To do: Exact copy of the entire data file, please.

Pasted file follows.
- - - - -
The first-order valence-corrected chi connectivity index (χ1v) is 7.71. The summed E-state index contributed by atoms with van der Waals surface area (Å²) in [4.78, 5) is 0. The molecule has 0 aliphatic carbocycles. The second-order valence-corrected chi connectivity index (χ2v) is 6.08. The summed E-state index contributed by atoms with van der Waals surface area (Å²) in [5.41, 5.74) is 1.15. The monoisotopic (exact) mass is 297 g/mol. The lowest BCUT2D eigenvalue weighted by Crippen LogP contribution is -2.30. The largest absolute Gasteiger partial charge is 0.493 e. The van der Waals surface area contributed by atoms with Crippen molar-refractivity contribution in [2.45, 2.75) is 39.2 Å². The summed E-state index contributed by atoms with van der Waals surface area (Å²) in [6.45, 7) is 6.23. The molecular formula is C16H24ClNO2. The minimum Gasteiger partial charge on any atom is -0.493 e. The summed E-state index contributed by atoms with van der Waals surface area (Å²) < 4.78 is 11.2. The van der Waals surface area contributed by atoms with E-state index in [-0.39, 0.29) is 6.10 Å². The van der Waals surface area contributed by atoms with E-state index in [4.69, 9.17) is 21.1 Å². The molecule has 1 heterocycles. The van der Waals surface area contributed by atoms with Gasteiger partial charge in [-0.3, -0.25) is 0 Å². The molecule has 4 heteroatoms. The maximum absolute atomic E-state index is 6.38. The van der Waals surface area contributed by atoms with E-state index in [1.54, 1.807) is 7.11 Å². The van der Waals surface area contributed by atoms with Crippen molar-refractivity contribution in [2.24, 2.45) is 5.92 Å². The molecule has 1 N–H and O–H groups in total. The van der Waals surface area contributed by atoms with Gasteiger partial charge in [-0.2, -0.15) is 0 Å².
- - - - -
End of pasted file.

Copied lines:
The first-order valence-corrected chi connectivity index (χ1v) is 7.71. The summed E-state index contributed by atoms with van der Waals surface area (Å²) in [4.78, 5) is 0. The molecule has 0 aliphatic carbocycles. The second-order valence-corrected chi connectivity index (χ2v) is 6.08. The summed E-state index contributed by atoms with van der Waals surface area (Å²) in [5.41, 5.74) is 1.15. The monoisotopic (exact) mass is 297 g/mol. The lowest BCUT2D eigenvalue weighted by Crippen LogP contribution is -2.30. The largest absolute Gasteiger partial charge is 0.493 e. The van der Waals surface area contributed by atoms with Crippen molar-refractivity contribution in [2.45, 2.75) is 39.2 Å². The summed E-state index contributed by atoms with van der Waals surface area (Å²) in [6.45, 7) is 6.23. The molecular formula is C16H24ClNO2. The minimum Gasteiger partial charge on any atom is -0.493 e. The summed E-state index contributed by atoms with van der Waals surface area (Å²) < 4.78 is 11.2. The van der Waals surface area contributed by atoms with E-state index in [-0.39, 0.29) is 6.10 Å². The van der Waals surface area contributed by atoms with E-state index in [4.69, 9.17) is 21.1 Å². The molecule has 1 heterocycles. The van der Waals surface area contributed by atoms with Gasteiger partial charge in [-0.3, -0.25) is 0 Å². The molecule has 4 heteroatoms. The maximum absolute atomic E-state index is 6.38. The van der Waals surface area contributed by atoms with E-state index in [1.54, 1.807) is 7.11 Å². The van der Waals surface area contributed by atoms with Crippen molar-refractivity contribution in [2.24, 2.45) is 5.92 Å². The molecule has 1 N–H and O–H groups in total. The van der Waals surface area contributed by atoms with Gasteiger partial charge in [-0.2, -0.15) is 0 Å².